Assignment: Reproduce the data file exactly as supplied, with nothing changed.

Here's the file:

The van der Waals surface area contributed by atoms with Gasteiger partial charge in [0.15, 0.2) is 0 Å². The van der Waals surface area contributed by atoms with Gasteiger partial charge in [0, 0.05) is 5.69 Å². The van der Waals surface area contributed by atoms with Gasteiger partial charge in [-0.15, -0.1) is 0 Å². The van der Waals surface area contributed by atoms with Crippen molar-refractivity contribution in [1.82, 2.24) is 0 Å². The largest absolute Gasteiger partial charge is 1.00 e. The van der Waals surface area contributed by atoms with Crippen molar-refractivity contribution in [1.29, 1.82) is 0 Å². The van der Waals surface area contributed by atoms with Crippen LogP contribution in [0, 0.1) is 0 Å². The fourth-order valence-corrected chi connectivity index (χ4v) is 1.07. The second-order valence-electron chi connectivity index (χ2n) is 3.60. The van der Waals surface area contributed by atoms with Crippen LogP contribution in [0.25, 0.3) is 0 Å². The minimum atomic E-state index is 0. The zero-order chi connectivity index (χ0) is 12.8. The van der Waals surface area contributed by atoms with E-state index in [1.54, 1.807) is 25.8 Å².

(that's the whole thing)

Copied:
The van der Waals surface area contributed by atoms with Gasteiger partial charge in [0.15, 0.2) is 0 Å². The van der Waals surface area contributed by atoms with Gasteiger partial charge in [0, 0.05) is 5.69 Å². The van der Waals surface area contributed by atoms with Gasteiger partial charge in [-0.15, -0.1) is 0 Å². The van der Waals surface area contributed by atoms with Crippen molar-refractivity contribution in [1.82, 2.24) is 0 Å². The largest absolute Gasteiger partial charge is 1.00 e. The van der Waals surface area contributed by atoms with Crippen molar-refractivity contribution in [1.29, 1.82) is 0 Å². The van der Waals surface area contributed by atoms with Crippen LogP contribution in [0, 0.1) is 0 Å². The fourth-order valence-corrected chi connectivity index (χ4v) is 1.07. The second-order valence-electron chi connectivity index (χ2n) is 3.60. The van der Waals surface area contributed by atoms with Crippen LogP contribution in [0.25, 0.3) is 0 Å². The minimum atomic E-state index is 0. The zero-order chi connectivity index (χ0) is 12.8. The van der Waals surface area contributed by atoms with E-state index in [1.54, 1.807) is 25.8 Å².